You may remember that about two months ago, Twitter and LinkedIn announced they were parting ways. What their breakup meant was an end to the ability for marketers to sync updates from the two sites -- so no longer do you see tweets from your company's Twitter stream showing up on LinkedIn. And even if you weren't syncing every tweet, some marketers were taking advantage of the LinkedIn hashtag function that automatically pulled in tweets with the hashtag #li or #in. That is, until Twitter and LinkedIn called it quits.
As a result, you've probably since gotten used to logging in to LinkedIn to repost a Twitter update that you want to appear to your professional network on LinkedIn, and/or you've started to select the little Twitter icon that you see on LinkedIn that lets you automatically share your LinkedIn updates on Twitter.
Or have you?
Some new data released by PageLever and reported by Mashable reveals that marketers may not be taking that extra step, as referral traffic to Twitter from LinkedIn has dropped significantly since the June 29th announcement ... while referral traffic to Facebook from LinkedIn has skyrocketed. In fact, Facebook received 1000% more page referrals from LinkedIn in July -- the month after the syncing ceased. Take a look:
Wowza. Even more impressive? With that post-breakup burst, LinkedIn is now surpassing Google and Bing combined as a source of referral traffic to Facebook Pages.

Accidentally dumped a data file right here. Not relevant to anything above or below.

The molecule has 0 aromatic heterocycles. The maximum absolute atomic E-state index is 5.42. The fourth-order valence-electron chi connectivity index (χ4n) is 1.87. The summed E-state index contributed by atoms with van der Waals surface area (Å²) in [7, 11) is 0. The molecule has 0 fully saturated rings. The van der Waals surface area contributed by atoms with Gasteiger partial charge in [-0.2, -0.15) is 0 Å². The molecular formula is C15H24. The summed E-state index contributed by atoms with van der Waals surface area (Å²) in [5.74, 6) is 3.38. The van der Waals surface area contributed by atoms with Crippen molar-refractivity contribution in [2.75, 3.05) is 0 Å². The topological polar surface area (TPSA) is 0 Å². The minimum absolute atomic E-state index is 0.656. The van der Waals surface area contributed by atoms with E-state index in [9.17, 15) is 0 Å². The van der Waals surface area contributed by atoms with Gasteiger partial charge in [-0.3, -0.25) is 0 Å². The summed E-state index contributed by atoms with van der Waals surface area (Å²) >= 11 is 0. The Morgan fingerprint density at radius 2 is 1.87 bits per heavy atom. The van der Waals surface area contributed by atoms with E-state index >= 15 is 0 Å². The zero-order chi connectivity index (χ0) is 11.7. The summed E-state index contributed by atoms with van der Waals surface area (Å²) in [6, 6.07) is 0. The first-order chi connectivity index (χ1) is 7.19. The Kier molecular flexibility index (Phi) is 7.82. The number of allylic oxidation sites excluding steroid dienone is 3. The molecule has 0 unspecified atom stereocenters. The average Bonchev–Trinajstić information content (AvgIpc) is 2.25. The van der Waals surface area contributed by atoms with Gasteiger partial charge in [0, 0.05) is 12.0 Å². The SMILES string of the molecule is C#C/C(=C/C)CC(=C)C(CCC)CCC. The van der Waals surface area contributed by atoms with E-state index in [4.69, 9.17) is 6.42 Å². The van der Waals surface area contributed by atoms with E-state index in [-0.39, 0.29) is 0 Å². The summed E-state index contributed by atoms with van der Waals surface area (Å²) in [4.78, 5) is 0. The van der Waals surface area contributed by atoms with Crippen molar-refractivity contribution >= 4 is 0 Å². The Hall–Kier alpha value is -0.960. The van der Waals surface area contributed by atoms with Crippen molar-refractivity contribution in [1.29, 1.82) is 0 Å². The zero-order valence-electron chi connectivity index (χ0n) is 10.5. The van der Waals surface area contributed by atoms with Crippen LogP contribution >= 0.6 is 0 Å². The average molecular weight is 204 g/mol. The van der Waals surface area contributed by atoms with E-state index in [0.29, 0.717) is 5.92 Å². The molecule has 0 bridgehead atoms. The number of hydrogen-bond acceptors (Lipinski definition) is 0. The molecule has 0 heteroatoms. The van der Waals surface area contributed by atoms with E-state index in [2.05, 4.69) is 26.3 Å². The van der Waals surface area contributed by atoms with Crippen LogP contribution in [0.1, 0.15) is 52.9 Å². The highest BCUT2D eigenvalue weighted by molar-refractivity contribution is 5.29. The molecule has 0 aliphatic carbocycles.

What This Means for Marketers
We already knew LinkedIn was a powerful tool -- back in January, we reported that it was 277% more effective for lead generation than Facebook and Twitter. But for marketers that are interested in improving their Facebook presence, it just became an even more powerful tool. If you have a strong LinkedIn network, it looks like the opportunities for cross-platform promotion are ripe.
But really, it's not just Facebook you can grow from your LinkedIn presence. The reason that spike in referral traffic occurred isn't because LinkedIn users are somehow more interested in Facebook updates than those on any other social network -- it's just that the decrease in Twitter content has caused a (wait for it) decrease in Twitter referral traffic. Because it's just ... not as easy to post Twitter content as it used to be. So people stop. No surprise there.
That means if you start publishing more content to LinkedIn -- regardless of where that content resides -- it will get more visibility amid the now far less competitive LinkedIn feed. Want more blog traffic from LinkedIn? Post more blog content on LinkedIn. Want more LinkedIn followers to convert on your landing pages? Post more landing pages on LinkedIn. Want more of your LinkedIn followers to be Twitter followers? Post more Twitter content on LinkedIn. It's a lot easier to get your content to stand out in the LinkedIn crowd, now that a lot of the riff raff has been cleaned out.
Have you seen referral traffic from LinkedIn to Facebook spike in the past two months?